Strippers sue Ten’s Show Club (Salisbury, MA) for wages and tips

Strippers sue Ten's Show Club (Salisbury, MA)

(Sept.17, 2009; Salisbury, MA)

When Noel Van Wagner began working as a stripper in New England clubs about 15 years ago, she typically got a modest wage or no salary at all. But she said she made so much in tips — $300 to 800 per shift — that she didn’t care and didn’t even mind paying club owners $10 or $20 for the right to perform each night.

Like other forms of entertainment, however, strip clubs have lost customers because of the bad economy, and Van Wagner said the place where she works, Ten’s Show Club in Salisbury, has responded by wringing as much money as it can out of each dancer. The club, she says, pays no salary, charges each stripper $40 to $60 per shift to perform, and imposes other fees for lateness or failing to participate in every dance routine — all at a time when tips have plunged.

Today, she and another dancer at the club and a former one sued the business in Essex Superior Court for allegedly misclassifying them as “independent contractors,” depriving them of wages and tips. The strippers were emboldened by a recent state court ruling that about 70 strippers who worked at King Arthur’s Lounge in Chelsea were entitled to recover thousands of dollars in damages in a class-action lawsuit that made similar allegations. That complaint was believed to be the first of its kind in Massachusetts.

“I expect fair treatment in the work place, and I expect club owners to obey the law and conduct their business according to the law,” said Van Wagner. “None of us wants to sue, but we feel as though it’s the only way to effect change.”

An English major at Framingham State College who lives in Boxboro and gives her age as “thirty-something,” Van Wagner said her husband, an engineer, showed her a newspaper article about the earlier suit. It prompted her to call one of the plaintiffs lawyers from that case.

The lawyer, Tod A. Cochran, of Boston, said he believes strip clubs in Massachusetts routinely violate state labor law by misclassifying dancers as independent contractors to avoid paying miniumum wage, overtime, Social Security, workers’ compensation, and other benefits. Customers, he said, should be “outraged that the club isn’t sharing any of its profits with the workers and is exploiting [the strippers] by not only not paying them but by charging them a fee.”

Mark Filtranti, who owns the night club in the beach town near New Hampshire, was out of state today and could not be reached for comment, according to a male employee who answered the phone at the club.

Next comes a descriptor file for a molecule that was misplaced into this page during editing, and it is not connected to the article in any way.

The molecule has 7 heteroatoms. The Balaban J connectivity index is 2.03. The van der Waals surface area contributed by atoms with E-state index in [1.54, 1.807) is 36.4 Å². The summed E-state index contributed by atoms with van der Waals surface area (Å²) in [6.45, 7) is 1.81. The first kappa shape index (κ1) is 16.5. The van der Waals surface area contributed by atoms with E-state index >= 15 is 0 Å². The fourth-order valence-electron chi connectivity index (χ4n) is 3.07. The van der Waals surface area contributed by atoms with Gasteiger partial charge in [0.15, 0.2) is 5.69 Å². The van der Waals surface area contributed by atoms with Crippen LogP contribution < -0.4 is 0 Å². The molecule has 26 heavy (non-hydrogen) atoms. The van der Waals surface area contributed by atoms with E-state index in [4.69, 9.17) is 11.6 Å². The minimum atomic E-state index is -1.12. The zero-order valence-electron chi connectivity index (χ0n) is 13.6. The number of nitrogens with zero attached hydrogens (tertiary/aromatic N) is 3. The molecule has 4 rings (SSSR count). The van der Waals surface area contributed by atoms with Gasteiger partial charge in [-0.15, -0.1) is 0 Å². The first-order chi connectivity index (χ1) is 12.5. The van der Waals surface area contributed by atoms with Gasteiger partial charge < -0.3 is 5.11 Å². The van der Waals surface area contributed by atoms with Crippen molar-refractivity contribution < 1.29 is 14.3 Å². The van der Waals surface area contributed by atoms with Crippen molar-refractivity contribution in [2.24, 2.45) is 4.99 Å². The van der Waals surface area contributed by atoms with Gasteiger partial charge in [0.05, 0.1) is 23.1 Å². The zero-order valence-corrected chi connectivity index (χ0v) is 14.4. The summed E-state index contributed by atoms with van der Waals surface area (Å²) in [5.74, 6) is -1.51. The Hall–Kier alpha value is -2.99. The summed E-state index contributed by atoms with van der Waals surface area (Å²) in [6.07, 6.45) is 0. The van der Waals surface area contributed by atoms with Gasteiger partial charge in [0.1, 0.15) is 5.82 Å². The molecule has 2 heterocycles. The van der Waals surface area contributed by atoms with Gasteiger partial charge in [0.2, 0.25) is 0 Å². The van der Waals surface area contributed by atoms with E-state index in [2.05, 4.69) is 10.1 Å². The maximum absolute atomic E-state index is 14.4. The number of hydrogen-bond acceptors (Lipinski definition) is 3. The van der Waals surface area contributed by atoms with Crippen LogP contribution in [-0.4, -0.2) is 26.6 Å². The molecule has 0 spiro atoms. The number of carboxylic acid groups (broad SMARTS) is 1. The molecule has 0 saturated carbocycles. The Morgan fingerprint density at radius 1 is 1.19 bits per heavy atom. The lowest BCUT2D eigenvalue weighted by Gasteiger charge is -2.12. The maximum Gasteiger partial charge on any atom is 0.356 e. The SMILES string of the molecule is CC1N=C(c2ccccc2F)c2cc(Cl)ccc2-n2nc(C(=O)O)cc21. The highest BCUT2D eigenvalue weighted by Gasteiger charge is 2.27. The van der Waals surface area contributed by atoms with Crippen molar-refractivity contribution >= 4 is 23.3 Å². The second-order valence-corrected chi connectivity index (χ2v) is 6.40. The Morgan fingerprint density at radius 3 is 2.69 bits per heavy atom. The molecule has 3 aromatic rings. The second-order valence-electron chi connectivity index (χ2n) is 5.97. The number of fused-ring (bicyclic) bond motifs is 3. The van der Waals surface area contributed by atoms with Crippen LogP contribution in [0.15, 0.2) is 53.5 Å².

The suit follows a July 30 ruling by Suffolk Superior Court Judge Frances A. McIntyre that King Athur’s was liable for misclassifying strippers and that the plaintiffs could proceed to trial on how much damages they should recover.

The club had argued that selling alcohol was its main business, not putting on strip shows, and that performers were independent contractors who provided extra entertainment akin to televisions and pool tables at a sports bar. McIntyre scoffed at that, saying, “The dancing is an integral part of King Arthur’s business.”

Robert R. Berluti, a Boston lawyer for King Arthur’s, said the ruling reflected that Massachusetts was “an outlier” in the country, with one of the strictest laws about misclassifying workers as independent contractors.

Van Wagner said she has worked at the club off and on for about 15 years. The other two plaintiffs named are Bonnie Griffin, of Merrimack, N.H., who has danced at the club since 2002, and Katherine Sandoval, of Kennebunkport, Me., who worked there from 2006 to early this year.

The suit says they are employees of Ten’s Show Club because management controls most aspects of their jobs, including their wardrobes, the music they dance to, and their work schedules. The women are touted on the club’s website as “The Ten’s Girls” and are not allowed to work at competing clubs.

Van Wagner said Ten’s Show Club never paid her a salary, but that was not a problem when management only charged her $10 to perform each shift. But with the fee as much as $60 on some nights and management deducting from their tips if they are late or miss a dance routine, she said, strippers sometimes barely earn enough to make it worth it.

source: Jonathan Saltzman, Globe Staff

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Comments
One Response to “Strippers sue Ten’s Show Club (Salisbury, MA) for wages and tips”
  1. Such a nice blog, you share the valuable information with us its great.

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